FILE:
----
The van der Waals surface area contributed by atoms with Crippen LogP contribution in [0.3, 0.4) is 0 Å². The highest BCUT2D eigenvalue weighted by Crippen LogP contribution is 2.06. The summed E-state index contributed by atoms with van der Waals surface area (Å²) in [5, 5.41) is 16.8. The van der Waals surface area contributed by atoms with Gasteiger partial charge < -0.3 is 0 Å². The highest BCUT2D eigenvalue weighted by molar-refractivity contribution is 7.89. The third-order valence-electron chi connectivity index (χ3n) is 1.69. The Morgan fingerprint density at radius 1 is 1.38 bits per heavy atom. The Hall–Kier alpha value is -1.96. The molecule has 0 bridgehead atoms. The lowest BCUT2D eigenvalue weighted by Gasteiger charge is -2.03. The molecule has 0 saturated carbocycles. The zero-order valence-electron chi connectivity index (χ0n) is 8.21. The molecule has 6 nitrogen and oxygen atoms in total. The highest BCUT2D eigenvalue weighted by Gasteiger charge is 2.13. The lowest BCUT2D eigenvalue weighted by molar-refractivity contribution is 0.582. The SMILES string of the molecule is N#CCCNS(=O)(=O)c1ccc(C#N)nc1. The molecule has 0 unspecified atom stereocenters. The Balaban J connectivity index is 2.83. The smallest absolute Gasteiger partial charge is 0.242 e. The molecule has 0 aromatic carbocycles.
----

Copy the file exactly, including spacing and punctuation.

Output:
The van der Waals surface area contributed by atoms with Crippen LogP contribution in [0.3, 0.4) is 0 Å². The highest BCUT2D eigenvalue weighted by Crippen LogP contribution is 2.06. The summed E-state index contributed by atoms with van der Waals surface area (Å²) in [5, 5.41) is 16.8. The van der Waals surface area contributed by atoms with Gasteiger partial charge < -0.3 is 0 Å². The highest BCUT2D eigenvalue weighted by molar-refractivity contribution is 7.89. The third-order valence-electron chi connectivity index (χ3n) is 1.69. The Morgan fingerprint density at radius 1 is 1.38 bits per heavy atom. The Hall–Kier alpha value is -1.96. The molecule has 0 bridgehead atoms. The lowest BCUT2D eigenvalue weighted by Gasteiger charge is -2.03. The molecule has 0 saturated carbocycles. The zero-order valence-electron chi connectivity index (χ0n) is 8.21. The molecule has 6 nitrogen and oxygen atoms in total. The highest BCUT2D eigenvalue weighted by Gasteiger charge is 2.13. The lowest BCUT2D eigenvalue weighted by molar-refractivity contribution is 0.582. The SMILES string of the molecule is N#CCCNS(=O)(=O)c1ccc(C#N)nc1. The molecule has 0 unspecified atom stereocenters. The Balaban J connectivity index is 2.83. The smallest absolute Gasteiger partial charge is 0.242 e. The molecule has 0 aromatic carbocycles.